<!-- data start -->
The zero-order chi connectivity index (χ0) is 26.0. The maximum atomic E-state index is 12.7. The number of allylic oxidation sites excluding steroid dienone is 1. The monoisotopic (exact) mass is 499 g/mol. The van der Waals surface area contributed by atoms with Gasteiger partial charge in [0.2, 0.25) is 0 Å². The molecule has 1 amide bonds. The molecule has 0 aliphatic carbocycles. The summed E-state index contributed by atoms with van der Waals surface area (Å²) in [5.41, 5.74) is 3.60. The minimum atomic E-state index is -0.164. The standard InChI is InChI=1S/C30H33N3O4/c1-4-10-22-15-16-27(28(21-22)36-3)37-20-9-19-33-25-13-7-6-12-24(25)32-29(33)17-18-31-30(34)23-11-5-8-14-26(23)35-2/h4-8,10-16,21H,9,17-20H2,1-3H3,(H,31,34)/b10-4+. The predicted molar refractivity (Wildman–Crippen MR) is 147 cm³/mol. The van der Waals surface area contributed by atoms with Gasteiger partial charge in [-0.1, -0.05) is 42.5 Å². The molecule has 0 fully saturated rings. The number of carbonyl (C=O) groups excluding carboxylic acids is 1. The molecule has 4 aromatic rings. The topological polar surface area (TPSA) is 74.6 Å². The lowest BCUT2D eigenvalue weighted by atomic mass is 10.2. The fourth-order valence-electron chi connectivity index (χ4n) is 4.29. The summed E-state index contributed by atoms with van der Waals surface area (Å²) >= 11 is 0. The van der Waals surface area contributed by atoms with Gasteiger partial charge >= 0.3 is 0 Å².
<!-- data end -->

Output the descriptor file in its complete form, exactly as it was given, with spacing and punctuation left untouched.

The zero-order chi connectivity index (χ0) is 26.0. The maximum atomic E-state index is 12.7. The number of allylic oxidation sites excluding steroid dienone is 1. The monoisotopic (exact) mass is 499 g/mol. The van der Waals surface area contributed by atoms with Gasteiger partial charge in [0.2, 0.25) is 0 Å². The molecule has 1 amide bonds. The molecule has 0 aliphatic carbocycles. The summed E-state index contributed by atoms with van der Waals surface area (Å²) in [5.41, 5.74) is 3.60. The minimum atomic E-state index is -0.164. The standard InChI is InChI=1S/C30H33N3O4/c1-4-10-22-15-16-27(28(21-22)36-3)37-20-9-19-33-25-13-7-6-12-24(25)32-29(33)17-18-31-30(34)23-11-5-8-14-26(23)35-2/h4-8,10-16,21H,9,17-20H2,1-3H3,(H,31,34)/b10-4+. The predicted molar refractivity (Wildman–Crippen MR) is 147 cm³/mol. The van der Waals surface area contributed by atoms with Gasteiger partial charge in [-0.1, -0.05) is 42.5 Å². The molecule has 0 fully saturated rings. The number of carbonyl (C=O) groups excluding carboxylic acids is 1. The molecule has 4 aromatic rings. The topological polar surface area (TPSA) is 74.6 Å². The lowest BCUT2D eigenvalue weighted by atomic mass is 10.2. The fourth-order valence-electron chi connectivity index (χ4n) is 4.29. The summed E-state index contributed by atoms with van der Waals surface area (Å²) >= 11 is 0. The van der Waals surface area contributed by atoms with Gasteiger partial charge >= 0.3 is 0 Å².